When Rootes Group entered the two-seat sports car market in 1958 with the Sunbeam Alpine some customers complained to the dealers that unlike some rival makes such as MG and Jaguar there was not a hardtop coupe version, Harrington were a Rootes dealer and had more expertise than remaining full Rootes subsidiaries in the use of GRP moulding techniques and thus produced these for sale through selected Rootes dealerships, they were known as Harrington Alpines. They also did a similar conversion to the Triumph TR4 for Wimbledon-based Dove Garages. This was called the Dove GTR4. The success of the Alpine programme including an encouraging performance at Le Mans led Commer to entrust Harrington with the PSV conversion of the 1500 van, which included a complete one piece fibreglass roof panel of clerestory outline.
Launched at the end of 1959, the Cavalier was ahead of the opposition in many if not all respects. Certainly its outside appearance was of classic beauty combining curves, sharp angles and peaks in harmony, which combined with understated use of bright trim in a way that made it stand out from the opposition by combining style with good taste, the double curvature windscreen was not only wholly in line with the style of the body but it helped night-time coach drivers by dispelling interior reflections. The Plaxton Panorama (launched in production guise in 1959) had a basically rather boxlike shape and a very flashy grille, but it did pioneer Smiths Instruments ‘jet-vent’ forced ventilation system allowing fixed windows and a cleaner side outline. The Duple Britannia (1956, on its third facelift for the 1960 season) had an excessively droopy outline and tiny windows, and was very little different from Duple’s gaudy Super Vega/Yeoman/Corinthian for cheap coach chassis. Duple probably didn’t care; the Brittania was not where the jam lay. The Duple (Midland) Donington was really just a bus tricked out with more chrome. The Willowbrook Viscount (new for 1960) had puzzling trim lines stopping and starting in the middle of nowhere and an overly-bulky outline whilst the optional reverse-rake rear glass was a feature that was already dated at the time of its launch and today simply looks odd.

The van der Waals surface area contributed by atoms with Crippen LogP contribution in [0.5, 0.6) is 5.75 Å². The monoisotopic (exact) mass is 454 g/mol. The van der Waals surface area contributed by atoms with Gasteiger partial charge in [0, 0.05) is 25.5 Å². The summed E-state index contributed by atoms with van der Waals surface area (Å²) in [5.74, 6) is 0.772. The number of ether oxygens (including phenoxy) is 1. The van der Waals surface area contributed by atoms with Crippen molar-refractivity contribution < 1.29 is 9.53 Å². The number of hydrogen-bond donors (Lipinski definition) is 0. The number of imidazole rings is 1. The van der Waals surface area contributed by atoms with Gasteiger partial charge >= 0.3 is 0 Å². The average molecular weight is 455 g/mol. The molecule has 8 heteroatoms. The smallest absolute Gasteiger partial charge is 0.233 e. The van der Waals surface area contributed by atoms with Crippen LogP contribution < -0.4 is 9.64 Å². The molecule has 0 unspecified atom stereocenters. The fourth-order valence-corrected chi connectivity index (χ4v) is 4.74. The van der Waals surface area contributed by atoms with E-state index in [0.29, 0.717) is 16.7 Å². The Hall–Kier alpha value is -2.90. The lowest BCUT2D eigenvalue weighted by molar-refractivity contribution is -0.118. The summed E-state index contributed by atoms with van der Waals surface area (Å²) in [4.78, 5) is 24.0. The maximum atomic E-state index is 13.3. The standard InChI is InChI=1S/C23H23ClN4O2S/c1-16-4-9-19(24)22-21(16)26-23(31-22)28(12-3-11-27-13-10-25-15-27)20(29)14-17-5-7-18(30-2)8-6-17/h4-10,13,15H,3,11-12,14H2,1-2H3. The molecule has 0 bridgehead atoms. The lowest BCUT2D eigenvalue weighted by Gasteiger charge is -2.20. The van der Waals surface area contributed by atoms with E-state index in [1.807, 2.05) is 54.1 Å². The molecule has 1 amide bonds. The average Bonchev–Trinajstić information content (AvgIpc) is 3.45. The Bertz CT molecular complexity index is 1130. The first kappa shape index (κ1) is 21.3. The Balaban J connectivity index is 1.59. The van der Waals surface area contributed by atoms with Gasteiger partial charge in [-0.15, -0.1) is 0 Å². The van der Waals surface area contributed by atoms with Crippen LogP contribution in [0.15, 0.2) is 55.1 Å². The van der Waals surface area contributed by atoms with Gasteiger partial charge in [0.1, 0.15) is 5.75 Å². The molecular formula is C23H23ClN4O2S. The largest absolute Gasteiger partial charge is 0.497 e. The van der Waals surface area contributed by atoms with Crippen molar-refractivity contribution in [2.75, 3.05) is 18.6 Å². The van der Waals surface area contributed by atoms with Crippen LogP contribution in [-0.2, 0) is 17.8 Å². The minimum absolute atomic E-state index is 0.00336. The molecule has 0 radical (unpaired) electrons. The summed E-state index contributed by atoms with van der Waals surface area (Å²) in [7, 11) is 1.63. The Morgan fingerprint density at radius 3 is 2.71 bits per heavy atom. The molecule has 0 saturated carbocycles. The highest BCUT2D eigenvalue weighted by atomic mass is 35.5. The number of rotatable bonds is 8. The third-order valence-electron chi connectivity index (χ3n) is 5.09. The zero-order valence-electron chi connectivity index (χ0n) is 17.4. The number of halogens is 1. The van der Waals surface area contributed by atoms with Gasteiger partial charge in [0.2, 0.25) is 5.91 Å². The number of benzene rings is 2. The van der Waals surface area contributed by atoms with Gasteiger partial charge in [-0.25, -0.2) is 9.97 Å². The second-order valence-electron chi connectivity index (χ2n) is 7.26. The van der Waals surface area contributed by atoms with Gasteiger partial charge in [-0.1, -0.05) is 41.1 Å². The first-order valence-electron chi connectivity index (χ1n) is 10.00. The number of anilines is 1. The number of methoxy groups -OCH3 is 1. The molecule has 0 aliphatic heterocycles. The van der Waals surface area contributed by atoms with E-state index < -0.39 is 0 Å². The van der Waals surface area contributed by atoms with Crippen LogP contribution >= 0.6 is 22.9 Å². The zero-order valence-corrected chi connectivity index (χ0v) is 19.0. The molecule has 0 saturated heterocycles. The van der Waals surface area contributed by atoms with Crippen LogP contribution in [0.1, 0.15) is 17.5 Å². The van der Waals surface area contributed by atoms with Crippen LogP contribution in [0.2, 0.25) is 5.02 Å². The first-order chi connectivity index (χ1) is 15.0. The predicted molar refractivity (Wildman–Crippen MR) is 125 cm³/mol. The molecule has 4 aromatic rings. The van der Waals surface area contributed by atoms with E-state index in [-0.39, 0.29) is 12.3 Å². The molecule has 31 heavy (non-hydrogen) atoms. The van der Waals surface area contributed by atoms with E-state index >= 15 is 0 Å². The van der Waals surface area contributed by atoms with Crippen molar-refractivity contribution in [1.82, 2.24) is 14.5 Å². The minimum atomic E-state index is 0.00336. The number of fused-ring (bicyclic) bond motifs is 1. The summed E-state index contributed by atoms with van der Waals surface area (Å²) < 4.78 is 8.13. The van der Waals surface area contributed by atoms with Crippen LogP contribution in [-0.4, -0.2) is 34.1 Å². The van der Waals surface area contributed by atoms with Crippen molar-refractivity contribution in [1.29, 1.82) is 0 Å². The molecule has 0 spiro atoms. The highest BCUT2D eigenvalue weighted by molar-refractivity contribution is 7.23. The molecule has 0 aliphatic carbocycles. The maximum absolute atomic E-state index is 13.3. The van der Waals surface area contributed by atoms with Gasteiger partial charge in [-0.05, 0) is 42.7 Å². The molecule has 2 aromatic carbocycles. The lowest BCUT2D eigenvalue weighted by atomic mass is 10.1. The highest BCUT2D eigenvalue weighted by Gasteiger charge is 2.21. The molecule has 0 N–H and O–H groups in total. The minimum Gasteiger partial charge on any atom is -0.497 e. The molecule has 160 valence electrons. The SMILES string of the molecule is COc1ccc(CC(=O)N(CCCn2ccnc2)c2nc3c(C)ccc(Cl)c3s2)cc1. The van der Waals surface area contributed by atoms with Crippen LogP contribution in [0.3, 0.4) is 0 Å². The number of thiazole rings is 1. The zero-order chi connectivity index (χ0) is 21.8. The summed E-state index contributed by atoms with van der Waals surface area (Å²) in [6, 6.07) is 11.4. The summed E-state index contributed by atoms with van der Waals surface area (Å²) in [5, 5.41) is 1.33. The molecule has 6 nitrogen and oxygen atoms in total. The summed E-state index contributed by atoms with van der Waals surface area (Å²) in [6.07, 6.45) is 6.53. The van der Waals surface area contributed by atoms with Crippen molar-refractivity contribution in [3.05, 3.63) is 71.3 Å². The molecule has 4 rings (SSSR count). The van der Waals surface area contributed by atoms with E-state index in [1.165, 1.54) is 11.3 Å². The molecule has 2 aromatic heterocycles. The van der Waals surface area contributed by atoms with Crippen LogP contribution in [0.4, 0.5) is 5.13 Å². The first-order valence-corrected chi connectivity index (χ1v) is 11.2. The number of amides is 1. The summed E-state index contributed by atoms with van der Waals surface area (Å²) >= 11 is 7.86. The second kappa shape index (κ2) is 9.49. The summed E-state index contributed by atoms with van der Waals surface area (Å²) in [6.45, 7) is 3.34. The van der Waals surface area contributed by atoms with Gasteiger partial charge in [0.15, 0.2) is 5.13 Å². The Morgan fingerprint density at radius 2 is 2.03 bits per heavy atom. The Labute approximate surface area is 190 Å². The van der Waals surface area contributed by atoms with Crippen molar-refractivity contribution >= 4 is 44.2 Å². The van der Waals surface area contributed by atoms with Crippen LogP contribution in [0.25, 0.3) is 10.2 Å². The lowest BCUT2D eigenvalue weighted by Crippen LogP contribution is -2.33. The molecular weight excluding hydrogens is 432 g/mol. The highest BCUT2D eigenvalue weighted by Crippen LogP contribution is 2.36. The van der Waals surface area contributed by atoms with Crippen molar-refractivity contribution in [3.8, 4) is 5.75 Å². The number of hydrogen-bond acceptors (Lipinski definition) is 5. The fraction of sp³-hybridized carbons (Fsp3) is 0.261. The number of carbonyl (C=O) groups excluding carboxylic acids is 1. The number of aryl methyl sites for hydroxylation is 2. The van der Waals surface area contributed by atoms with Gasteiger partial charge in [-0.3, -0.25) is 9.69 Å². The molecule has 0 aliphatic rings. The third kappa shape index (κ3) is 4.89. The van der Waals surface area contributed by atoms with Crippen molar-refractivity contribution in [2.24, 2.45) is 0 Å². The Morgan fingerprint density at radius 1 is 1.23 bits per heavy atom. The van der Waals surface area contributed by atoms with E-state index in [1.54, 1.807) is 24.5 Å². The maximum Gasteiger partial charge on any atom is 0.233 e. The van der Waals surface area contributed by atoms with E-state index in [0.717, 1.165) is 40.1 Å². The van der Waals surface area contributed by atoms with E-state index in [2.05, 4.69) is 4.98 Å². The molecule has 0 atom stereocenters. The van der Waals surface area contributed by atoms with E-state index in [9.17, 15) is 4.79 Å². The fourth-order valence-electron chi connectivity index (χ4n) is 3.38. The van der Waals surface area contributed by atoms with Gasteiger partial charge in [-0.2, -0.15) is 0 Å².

Alexander sold coaches south of the border to North Western and Barton Transport and had a pair of fairly conservative (though aluminium-alloy framed) designs. The curved-waist style which Barton had taken since 1954 was discontinued in 1959 after its other major customer Western SMT had stopped ordering it, North Western took the straight-waisted variant for most of its coach applications, even taking its first batch of 36 ft (see later) Leopards to this outline.